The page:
Film Review: A Nightmare on Elm Street 5: Dream Child

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The movie poster for A Nightmare on Elm Street 5: Dream Child. And ha. The tagline, “Freddy delivers.”

Whelp, for the fifth time, I’m back with another review of a Nightmare film, this time, A Nightmare on Elm Street 5: The Dream Child. Again, they crank these bad boys out rather fast: This one came out on Aug. 11, 1989, technically less than a year after the previous installment, A Nightmare on Elm Street 4: The Dream Master, which came out on Aug. 19, 1988. When they’re churning out this fast, is it any wonder that they lose some of the plot (literally) and certainly the horror element?

The only notable thing I know about the director for this fifth installment, Stephen Hopkins, is that he apparently directed several episodes in the first season of one of my favorite shows, 24. He hasn’t really done a whole lot. That said, he apparently directed episodes of the new Quibi show, The Fugitive, the 2020 TV series based on the 1963 TV series and 1993 film of the same name. Not sure I’ll be picking up Quibi any time soon, but it is great source material.

With how year-after-year they are cranking these out, it’s surprising they don’t just have the same director and screenwriter on each one. Why the continual switching? Because on this one, we also get a new scriptwriter from the previous films, Leslie Bohem. I do have to give Bohem credit, though: He also wrote one of my favorite and underrated 1990s action films, 1996’s Daylight.

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In front of the camera, of course Robert Englund has returned as Freddy Krueger, and Lisa Wilcox (whoops, I’ve been spelling her last name as “Willcox”) returns as Alice Johnson. I was surprised by the Halloweenies podcast’s love of Wilcox and the Alice Johnson character. Again, not to re-litigate a movie I’ve already reviewed, but I get the point that she had an arc from being a (for lack of a better word) mousy character to a fighter against Freddy Krueger, but her acting and character still didn’t do it for me.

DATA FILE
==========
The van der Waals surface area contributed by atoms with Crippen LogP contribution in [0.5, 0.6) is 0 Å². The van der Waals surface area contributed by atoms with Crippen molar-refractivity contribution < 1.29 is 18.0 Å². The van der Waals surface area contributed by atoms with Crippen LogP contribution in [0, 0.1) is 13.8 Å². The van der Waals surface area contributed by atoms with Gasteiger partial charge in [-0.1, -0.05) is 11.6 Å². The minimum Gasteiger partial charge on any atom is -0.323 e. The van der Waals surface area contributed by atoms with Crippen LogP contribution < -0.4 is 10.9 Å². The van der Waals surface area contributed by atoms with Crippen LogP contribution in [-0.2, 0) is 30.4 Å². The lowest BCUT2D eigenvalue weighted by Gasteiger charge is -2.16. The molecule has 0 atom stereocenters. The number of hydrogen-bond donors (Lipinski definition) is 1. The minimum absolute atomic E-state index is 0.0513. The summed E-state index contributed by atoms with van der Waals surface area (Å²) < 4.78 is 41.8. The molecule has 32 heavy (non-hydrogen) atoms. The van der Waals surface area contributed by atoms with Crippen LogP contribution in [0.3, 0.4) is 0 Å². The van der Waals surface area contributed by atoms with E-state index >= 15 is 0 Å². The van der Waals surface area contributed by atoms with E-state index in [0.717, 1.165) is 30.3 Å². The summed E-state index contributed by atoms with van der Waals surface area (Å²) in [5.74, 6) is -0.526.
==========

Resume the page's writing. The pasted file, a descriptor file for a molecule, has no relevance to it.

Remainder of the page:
Danny Hassel is also back to play Dan Jordan, Alice Johnson’s boyfriend.  Also coming back is Nicholas Mele as Dennis Johnson, Alice Johnson’s father. Otherwise, it this is a new cast of characters.

The premise of this one, picking up where Dream Master left off, is that Alice Johnson is graduating, in a long-term relationship (I’m reading the HBO Max synopsis, but I assume this is Dan Jordan), and is apparently pregnant, hence the title. Freddy Krueger is back, but is apparently getting at Alice Johnson by going through her unborn child, “allowing him to taunt Alice even when she’s awake.” Whoa.

So to recap the conceits of the prior films. In the original, the horror is that there’s a monster (Freddy Krueger) who will attack you in your sleep, and what happens to you in your cream can actually hurt and/or kill you. To mitigate that, the characters do everything they can to stay awake. In the second film, Freddy Krueger essentially uses the protagonist to do his evil deeds. In the third film, we’re back to the original conceit, but this time, the characters are institutionalized and the doctors (rightly) are trying to help them sleep, so that’s horrifying. Then in the four film, Alice Johnson’s character, an amalgamation of the surviving Dream Warriors’ powers, takes the fight to Freddy and ostensibly kills him.

Now, in this film, the conceit is that Freddy Krueger can get you … even when you’re awake. Again, whoa.

One noticeably different thing than the previous two installments: No quote about sleep to start the film, only ominous bells (maybe church bells?).